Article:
An area where app users keep images of any aspect of the pesticide containers or sprayer(s) for future reference. (No information is shared with third parties). The capacity of the app to store photographs is limited by the same hardware constraints as apply to other photograph storage on the device. The user is able to “View”, “Edit” or “Delete” any entry (Figure 5a) and each record includes a section for the user to records comments (Figure 9)
This is intended to act as a quick reference section that either provides a brief answer to a user’s questions around pesticide usage and storage best practice or guides them to more extensive resources on the internet. The focus of the text is on encouraging best practice disposal of pesticides (diluted as well as undiluted), bottles, foil seals, contaminated Personal Protective Equipment and materials used to deal with a spill (Figure 10).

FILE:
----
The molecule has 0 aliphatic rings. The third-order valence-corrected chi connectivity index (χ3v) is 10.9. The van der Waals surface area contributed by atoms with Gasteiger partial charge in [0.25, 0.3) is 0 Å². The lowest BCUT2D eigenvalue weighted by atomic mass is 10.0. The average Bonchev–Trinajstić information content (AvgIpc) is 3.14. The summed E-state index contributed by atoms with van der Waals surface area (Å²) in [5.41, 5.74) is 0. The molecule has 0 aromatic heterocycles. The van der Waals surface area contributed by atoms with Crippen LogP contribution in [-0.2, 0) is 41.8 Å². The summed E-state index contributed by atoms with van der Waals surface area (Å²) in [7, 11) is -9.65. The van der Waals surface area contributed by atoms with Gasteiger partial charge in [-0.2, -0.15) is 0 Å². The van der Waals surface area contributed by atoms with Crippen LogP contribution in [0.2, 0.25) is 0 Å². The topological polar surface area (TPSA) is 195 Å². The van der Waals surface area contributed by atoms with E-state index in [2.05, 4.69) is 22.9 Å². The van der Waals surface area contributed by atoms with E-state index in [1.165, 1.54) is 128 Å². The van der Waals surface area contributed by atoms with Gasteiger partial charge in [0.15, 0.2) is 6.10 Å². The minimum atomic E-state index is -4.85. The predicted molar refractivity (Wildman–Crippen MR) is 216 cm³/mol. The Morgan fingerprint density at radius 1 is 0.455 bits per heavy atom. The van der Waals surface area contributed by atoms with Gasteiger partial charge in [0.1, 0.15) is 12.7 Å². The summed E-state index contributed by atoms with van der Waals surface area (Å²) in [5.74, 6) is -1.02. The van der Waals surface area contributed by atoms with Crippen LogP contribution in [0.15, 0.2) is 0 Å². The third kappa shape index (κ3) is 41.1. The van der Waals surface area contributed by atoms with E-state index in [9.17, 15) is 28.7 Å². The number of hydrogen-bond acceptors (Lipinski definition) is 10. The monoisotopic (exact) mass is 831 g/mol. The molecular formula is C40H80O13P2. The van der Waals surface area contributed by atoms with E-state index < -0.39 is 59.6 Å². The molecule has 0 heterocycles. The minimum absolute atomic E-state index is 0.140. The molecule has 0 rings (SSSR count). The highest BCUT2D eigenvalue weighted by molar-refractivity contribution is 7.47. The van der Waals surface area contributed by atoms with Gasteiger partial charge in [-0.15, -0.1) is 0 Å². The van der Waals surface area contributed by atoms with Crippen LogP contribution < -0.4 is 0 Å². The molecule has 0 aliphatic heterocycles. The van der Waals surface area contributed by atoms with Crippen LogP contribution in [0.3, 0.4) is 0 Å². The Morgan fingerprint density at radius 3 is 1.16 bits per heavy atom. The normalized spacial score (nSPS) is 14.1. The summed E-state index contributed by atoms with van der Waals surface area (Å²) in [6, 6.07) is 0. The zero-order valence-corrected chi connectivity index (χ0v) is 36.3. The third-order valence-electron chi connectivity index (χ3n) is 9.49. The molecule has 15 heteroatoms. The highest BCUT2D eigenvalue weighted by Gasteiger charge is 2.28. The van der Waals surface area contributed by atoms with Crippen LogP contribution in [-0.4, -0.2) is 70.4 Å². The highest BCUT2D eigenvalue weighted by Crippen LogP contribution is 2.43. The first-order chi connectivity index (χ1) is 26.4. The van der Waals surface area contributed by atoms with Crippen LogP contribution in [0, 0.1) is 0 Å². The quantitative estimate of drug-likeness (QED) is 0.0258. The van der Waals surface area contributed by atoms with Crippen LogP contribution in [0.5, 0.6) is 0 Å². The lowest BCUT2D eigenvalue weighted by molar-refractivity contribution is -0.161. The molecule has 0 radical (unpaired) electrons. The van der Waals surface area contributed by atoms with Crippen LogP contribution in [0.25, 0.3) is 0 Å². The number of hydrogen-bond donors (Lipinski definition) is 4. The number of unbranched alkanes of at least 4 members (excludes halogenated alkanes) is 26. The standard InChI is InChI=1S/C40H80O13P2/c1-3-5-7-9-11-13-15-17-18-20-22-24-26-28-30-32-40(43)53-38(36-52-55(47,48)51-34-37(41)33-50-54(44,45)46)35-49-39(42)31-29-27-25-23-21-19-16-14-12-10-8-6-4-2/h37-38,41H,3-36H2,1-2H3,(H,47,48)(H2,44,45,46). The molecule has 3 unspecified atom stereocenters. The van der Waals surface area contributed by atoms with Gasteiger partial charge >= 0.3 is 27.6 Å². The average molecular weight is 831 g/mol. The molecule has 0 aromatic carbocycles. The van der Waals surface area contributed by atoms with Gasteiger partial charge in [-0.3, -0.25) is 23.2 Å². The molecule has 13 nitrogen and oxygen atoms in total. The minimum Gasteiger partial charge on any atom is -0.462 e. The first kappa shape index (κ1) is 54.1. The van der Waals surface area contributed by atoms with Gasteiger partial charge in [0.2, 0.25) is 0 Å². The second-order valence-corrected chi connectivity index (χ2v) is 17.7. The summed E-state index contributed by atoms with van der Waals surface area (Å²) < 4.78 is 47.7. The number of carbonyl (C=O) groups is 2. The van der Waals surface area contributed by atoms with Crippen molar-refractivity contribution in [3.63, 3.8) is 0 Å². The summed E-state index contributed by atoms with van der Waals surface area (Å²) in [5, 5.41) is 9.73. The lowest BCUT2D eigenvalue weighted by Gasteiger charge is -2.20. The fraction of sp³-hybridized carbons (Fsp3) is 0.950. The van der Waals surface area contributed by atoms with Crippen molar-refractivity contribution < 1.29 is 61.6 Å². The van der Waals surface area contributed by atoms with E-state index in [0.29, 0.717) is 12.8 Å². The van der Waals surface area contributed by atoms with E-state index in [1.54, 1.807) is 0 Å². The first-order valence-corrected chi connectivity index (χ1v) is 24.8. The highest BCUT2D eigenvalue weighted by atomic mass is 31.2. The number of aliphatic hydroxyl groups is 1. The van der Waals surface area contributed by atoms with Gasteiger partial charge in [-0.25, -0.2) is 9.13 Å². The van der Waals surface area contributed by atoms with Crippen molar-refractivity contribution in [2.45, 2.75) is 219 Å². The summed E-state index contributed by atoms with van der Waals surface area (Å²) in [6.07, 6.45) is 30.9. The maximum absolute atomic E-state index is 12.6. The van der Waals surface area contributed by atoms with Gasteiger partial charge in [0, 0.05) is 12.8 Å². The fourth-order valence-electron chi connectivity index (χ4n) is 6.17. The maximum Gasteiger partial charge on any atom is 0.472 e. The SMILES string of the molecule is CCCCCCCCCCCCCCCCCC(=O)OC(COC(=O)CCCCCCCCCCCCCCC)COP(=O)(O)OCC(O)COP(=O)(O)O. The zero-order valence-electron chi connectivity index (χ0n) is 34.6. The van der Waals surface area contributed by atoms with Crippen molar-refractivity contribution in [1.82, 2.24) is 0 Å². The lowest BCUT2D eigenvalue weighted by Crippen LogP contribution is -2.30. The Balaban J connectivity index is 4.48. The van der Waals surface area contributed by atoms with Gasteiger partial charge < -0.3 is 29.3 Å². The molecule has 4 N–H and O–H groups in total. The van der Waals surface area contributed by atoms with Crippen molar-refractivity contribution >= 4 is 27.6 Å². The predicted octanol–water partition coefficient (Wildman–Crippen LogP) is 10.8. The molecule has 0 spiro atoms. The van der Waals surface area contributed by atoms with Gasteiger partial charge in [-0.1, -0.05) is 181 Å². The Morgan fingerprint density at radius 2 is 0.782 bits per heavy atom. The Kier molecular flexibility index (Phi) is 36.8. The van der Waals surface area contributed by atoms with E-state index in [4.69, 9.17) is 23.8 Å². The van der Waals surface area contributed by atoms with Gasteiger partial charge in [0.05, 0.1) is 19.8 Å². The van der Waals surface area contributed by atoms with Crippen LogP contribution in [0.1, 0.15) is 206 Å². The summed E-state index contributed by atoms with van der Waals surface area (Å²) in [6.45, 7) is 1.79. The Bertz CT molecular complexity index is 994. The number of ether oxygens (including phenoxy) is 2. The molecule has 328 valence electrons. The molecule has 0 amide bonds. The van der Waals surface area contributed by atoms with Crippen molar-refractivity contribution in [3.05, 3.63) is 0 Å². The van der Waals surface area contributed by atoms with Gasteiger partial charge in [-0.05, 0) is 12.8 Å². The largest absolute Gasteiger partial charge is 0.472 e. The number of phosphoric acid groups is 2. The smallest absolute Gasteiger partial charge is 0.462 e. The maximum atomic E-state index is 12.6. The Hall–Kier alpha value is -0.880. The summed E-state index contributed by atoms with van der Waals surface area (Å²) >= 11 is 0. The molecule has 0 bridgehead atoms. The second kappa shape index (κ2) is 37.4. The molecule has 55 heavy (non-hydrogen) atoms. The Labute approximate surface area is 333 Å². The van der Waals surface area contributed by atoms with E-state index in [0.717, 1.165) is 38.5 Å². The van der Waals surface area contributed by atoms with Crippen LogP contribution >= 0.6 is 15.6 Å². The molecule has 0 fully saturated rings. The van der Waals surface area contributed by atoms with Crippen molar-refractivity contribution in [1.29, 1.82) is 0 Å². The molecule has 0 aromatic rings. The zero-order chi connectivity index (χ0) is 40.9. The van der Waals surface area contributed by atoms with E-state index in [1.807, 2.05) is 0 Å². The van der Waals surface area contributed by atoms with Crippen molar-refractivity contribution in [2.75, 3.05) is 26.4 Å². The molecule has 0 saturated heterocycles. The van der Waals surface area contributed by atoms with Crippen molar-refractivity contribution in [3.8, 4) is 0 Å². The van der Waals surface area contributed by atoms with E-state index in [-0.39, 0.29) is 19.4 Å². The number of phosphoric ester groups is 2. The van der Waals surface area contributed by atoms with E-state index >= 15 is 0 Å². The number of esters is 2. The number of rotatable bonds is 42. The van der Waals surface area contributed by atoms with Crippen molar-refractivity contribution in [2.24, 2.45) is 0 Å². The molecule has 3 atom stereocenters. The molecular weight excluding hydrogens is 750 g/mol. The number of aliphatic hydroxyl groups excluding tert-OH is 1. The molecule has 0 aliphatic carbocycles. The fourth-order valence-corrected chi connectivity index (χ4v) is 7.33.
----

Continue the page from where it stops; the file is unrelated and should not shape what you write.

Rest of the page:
When this section of the app is opened, the app contacts the server at AFBI and declares the issue number of the text currently held. The server compares this value with the document number of the latest version of the document. When the number is the same, no further action is taken, but where the numbers are different the new version of the text is downloaded to the app. This ensures that links and content remain current and accurate. If the app is unable to contact the AFBI server, a message will appear warning the user that the document may be out of date.
Note: For full references to papers quoted in this article see »References